1) JOHN, YOU HAVE COLLABORATED REPEATEDLY WITH DIRECTORS SUCH AS JON FAVREAU AND GARRY MARSHALL. WHAT MAKES DIRECTORS COME BACK TO YOU OVER AND OVER AGAIN. IT’S NOT JUST GREAT MUSIC, RIGHT?
Having “repeat customers” is essential in any business. It’s of utmost importance to foster good relationships with directors and essentially, all members of the creative team. It’s not enough that a composer has talent, that’s expected. What is essential, is that you exude those qualities that make everyone “want” you to be on their project. The Media composer must exude confidence, collaboration, positivity and massive work ethic. If one is lucky and works very hard, relationships like the ones I’ve enjoyed with Garry Marshall and Jon Favreau, will become reality. Longevity is key in our business.
2) SCORING ‘THE JUNGLE BOOK’ SIGNIFIED YOUR RETURN TO COMPOSING FOR DISNEY FILMS AFTER A LONG TIME. HOW DID THAT COME ABOUT AND HOW DID YOU APPROACH THAT SCORE?
“Jungle Book” came to me through my relationships with Jon Favreau and (Head of Disney Music) Mitchell Leib. I have a very long history with Disney starting with my Dad’s career spanning 40 years at the studio. I truly grew up on the lot meeting people along the way such as Disney Legend Richard Sherman. You might say that Disney is in my DNA. I literally grew up on the sets of films like: “Mary Poppins”, “Babes in Toyland”, “Davey Crocket and countless others. I went to Cal-Arts alongside Tim Burton and John Lasseter. In fact, I was an employee of the Disney music dept. right out of College and spent my time composing for the parks and Disney television. John Lasseter and I were best friends and we would go on Disney Ski adventures together. So, you might say that composing the score for Jungle Book was the end of a journey that started almost 50 years ago.
The score itself is grounded in Disney technique and tradition with a world music attitude. The goal was to create a timeless, melodic score, that reflects the cutlural specificity of the story and locale. One interesting aspect of the scores role was to tell the story through the musical language. There are vast stretches in the movie where there is little dialogue, so the score had a very important job unlike other films I’ve worked on. Jon Favreau wanted me to pour my heart and soul into every note and that’s what I did.
3) FROM ‘SPIDERMAN’ TO ‘THE 3 STOOGES’ TO ‘THE PASSION OF CHRIST’. YOU ARE UNDOUBTEDLY VERY VERSATILE. WHAT KEEPS YOUR VOCABULARY FRESH AND INNOVATIVE?
Striving to stay fresh and innovative is important, but it is equally important (maybe more so) to stay relevant. To stay relevant, one must always keep learning and challenging oneself. A few years ago I hadn’t delved into Electronic music as much as I would’ve liked, so I looked for a couple films that would enable me a little experimentation time. With films like: “The Call” and “Alex Cross” and (History Channel’s) “Houdini”, I dove into the darker side of my Electronic soul and it was a great learning experience. Staying relevant is about studying, always studying and embracing style and change, never being satisfied with the status quo.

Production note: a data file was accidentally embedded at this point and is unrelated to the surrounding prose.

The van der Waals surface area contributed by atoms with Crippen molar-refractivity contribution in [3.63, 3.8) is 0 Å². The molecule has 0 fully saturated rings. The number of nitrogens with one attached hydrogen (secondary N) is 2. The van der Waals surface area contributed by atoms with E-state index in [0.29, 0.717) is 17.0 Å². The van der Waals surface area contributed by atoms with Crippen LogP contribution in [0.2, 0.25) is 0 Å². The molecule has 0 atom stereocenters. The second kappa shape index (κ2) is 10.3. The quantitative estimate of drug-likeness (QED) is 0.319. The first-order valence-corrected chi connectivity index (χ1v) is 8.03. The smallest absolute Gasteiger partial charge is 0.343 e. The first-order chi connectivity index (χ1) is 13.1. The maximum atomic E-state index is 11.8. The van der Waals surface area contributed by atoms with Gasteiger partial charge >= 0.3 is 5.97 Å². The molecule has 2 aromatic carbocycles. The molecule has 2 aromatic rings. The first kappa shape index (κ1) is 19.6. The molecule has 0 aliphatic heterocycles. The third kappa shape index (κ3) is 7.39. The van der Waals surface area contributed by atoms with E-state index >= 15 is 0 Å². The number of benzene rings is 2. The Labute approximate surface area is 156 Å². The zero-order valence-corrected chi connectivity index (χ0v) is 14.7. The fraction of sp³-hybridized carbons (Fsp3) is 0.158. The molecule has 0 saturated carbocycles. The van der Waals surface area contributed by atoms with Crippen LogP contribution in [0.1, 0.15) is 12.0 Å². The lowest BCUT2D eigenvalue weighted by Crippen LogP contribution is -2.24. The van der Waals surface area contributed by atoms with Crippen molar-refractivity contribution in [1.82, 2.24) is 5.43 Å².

4) WHAT WOULD BE THE DEFINITIVE JOHN DEBNEY SCORE AND WHY? AFTER COMPOSING SO MANY SCORES, DO YOU HAVE A SCORE THAT IS DEAREST TO YOU?
I have a few that are near and dear for differing reasons…. I’l list a few:
1. Jungle Book. Nearest and dearest to my heart.
2. “Cutthroat Island” The sheer size and bombast and creative freedom I was given.
3. “Hocus Pocus” first major feature.
4. “Passion of the Christ” for many reasons
5. “Dreamer” my Ode to my father
6. “Princess Diaries” Ode to my mother
7. “Elf” My first journey with Jon Favreau
5) WHAT WORDS OF WISDOM CAN YOU OFFER TO NEW COMPOSERS WHO WANT TO BREAK INTO THE BUSINESS?
This question is perhaps the most difficult to answer. The business has changed so greatly from the time I started. I’m always about the music. Strive to become the best musician you can. Study all genres of music. Learn to create a melody that “sticks”. I find that some younger composers don’t work enough on melody. I also feel that some younger composers could benefit from study of harmony and counterpoint. I don’t want to get too scholastic, but a little time spent with books like “Piston’s” Guide to Orchestration, and Rimsky-Korsakov’s Orchestration book would be time well spent. I also think that studying Hans’ scores and other contemporary composers is an excellent idea. Try to find your own style. It helps to try and create your own unique sound, especially right now. Never be satisfied with your music. It can always be better. Stay Humble and grateful!!